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Marines with Headquarters Battalion, 1st Marine Division, conduct a security patrol during Exercise Desert Scimitar at Marine Corps Air Ground Combat Center Twentynine Palms, Calif., May 12, 2014. It is not uncommon for Marines from different jobs to be called upon to maintain security during field training. 1st Marine Division acts as the headquarters element of I Marine Expeditionary Force during the exercise.

Photo by Sgt. Timothy Lenzo

Every Marine a rifleman: Security platoon stands up during Exercise Desert Scimitar

15 May 2014 | Sgt. Timothy Lenzo

Some of them work behind desks with computers, others in a warehouse surrounded by boxes of equipment, or on a stage with instruments, but for the next week they’ll replace their familiar surroundings with sand and 50 mph winds. 

The security platoon for Headquarters Battalion, 1st Marine Division, is tasked with base security during Exercise Desert Scimitar, May 12 through May 17. The unit is comprised of Marines of varying jobs when not in the field. Some of the Marines are from the 1st Marine Division Band, supply warehouses and administrative offices. They all come from different shops with different backgrounds.

Despite their diverse expertise, they have one thing bringing them together. This bond allows them to trust one another while maintaining security.

“Every Marine is a rifleman,” said Staff Sgt. Marcus Bailey, security platoon staff noncommissioned officer in charge.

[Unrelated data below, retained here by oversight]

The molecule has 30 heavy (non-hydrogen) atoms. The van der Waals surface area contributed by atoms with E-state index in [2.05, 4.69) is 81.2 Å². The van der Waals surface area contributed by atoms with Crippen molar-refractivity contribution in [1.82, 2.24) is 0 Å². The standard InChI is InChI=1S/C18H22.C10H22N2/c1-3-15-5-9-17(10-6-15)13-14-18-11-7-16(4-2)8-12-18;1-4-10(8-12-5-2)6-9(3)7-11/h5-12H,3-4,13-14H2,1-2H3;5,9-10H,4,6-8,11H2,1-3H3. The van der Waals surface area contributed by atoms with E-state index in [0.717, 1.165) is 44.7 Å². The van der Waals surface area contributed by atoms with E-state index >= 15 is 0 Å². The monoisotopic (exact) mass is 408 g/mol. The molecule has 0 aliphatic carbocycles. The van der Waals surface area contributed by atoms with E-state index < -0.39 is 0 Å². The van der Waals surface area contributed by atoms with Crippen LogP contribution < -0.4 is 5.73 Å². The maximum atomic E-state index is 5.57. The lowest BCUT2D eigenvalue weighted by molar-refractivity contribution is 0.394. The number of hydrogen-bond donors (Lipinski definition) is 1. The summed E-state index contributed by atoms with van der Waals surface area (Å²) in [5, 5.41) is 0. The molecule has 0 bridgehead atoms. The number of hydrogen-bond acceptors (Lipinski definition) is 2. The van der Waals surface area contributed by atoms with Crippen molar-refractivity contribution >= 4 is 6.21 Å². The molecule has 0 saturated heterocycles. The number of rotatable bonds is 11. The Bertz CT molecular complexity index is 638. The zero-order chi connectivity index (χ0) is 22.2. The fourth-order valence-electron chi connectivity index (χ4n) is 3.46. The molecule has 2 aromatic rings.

This old adage is proven every day during Desert Scimitar. During the exercise, 1st Marine Division acts as the headquarters element of I Marine Expeditionary Force. This allows the division to test and refine its capabilities.

The platoon maintains proper procedures at entry control points, security posts and conducts daily patrols. They ensure only authorized individuals are allowed onto base and have a section ready as a quick reaction force.

“When Marines come to security platoon, they do the fundamental things of Marines,” said Marcus, a native of Panama City, Fla. “It’s about how we train. We are capable of utilizing any Marine at any level.

Having a blend of so many different jobs presents unique challenges to the Marines. For many of them, this is their first time working with the majority of their squad.

“We don’t know how we work with one another,” said Cpl. Ian Moore, a Marine musician with the battalion. “We don’t know how some people will respond to being put on the spot or being a leader.”

Moore, a native of Roseburg, Ore., makes an effort to learn and get to know his Marines to offset this issue. He wants to be effective regardless if he’s in the band or posting security. He understands he needs the Marines to his left and right to be successful at both.

Moore’s role as a member of the band requires him to be more on the ceremonial side of the Marine Corps, so he enjoys the opportunity to get out in the field and put his flak jacket and Kevlar on.

“We are always in dress blues or service uniforms,” Moore said. “Now we are in (camouflaged utilities) and getting dirty. It’s completely different.”

The security platoon Marines will keep security for the remainder of the exercise. They will be ready to answer the call whenever and wherever the Marine Corps needs them.